There’s a seemingly crazy statement of Jesus that we find in Scripture, “It is more blessed to give than to receive” (Acts 20:35). But when we dig a little deeper, Jesus’ statement isn’t crazy; it’s divine. Here are five ways that giving makes you happier.
1). Giving actually makes you happier. The Wall Street Journal, hardly a theological or pro-Christian publication, ran an intriguing article titled “Hard-Wired for Giving.” And here’s the tagline and I love this: Contrary to conventional wisdom that humans are essentially selfish, scientists are finding that the brain is built for generosity. Now, they’re not willing to come out and say who hard-wired for generosity, but I think you and I can say who: it’s God. Here’s what they discovered, when a person donates to a worthy cause, the mid-brain region of the brain lights up like a Christmas tree. Chemicals are released in your brain and you actually feel happier. Just for reference, it’s the same region of the brain that lights up when (and they make this analogy, not me), when you eat chocolate or make babies. We’re literally hard-wired to be generous and feel pleasure when we tap into how God made us. That’s the first reason. It’s more blessed to give than to receive. You’re happier when you give.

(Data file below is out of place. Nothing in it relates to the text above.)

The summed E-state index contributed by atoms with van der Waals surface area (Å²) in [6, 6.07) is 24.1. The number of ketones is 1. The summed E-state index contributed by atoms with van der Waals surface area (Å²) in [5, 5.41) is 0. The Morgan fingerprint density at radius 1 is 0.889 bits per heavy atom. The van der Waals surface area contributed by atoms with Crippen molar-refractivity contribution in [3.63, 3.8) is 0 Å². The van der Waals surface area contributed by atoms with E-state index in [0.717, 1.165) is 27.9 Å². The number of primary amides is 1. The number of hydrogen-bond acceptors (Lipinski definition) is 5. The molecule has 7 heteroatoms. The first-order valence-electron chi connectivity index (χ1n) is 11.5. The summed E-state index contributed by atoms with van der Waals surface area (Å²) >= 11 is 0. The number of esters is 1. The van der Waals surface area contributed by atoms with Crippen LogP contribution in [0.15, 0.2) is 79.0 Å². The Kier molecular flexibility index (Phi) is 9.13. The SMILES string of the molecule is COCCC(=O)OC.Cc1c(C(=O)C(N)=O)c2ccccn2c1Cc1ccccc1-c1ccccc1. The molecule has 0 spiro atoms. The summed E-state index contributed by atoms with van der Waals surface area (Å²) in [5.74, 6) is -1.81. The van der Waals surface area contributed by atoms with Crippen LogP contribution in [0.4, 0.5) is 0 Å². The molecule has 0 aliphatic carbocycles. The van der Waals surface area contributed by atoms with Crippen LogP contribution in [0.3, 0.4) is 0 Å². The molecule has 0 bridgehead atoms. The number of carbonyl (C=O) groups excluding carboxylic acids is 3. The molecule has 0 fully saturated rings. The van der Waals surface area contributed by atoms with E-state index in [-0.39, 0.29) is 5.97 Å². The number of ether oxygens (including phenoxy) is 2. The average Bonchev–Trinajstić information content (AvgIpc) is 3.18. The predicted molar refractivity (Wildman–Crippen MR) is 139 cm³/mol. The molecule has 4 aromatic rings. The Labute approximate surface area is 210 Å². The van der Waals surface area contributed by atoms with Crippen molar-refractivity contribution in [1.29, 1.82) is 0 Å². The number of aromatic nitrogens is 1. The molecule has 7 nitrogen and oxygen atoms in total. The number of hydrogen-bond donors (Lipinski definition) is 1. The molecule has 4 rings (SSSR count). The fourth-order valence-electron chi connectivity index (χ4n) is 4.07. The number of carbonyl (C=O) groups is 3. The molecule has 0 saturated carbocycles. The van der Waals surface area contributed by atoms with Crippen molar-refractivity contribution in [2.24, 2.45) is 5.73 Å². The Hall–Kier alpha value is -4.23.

2). Giving loosens the grip of selfishness on your heart. Giving is the antidote to greed. You know this from experience. If you want to be miserable (which is the opposite of happy or blessed), then be selfish. Think about the most selfish, greedy person you know. They don’t give anything to anyone. You know to not even ask them if you need anything, because the answer will be ‘no.’ Are they usually happy? No, usually they’re the most miserable people you know. Why? Because greed is a cancer that will eat you up from the inside out and destroy everything good about you if you let it. When you give, it’s literally like you’re releasing the negative toxins and you’re keeping a hard shell of selfishness and greed from encasing your heart. It’s more blessed to give than to receive. You’re happier when you give.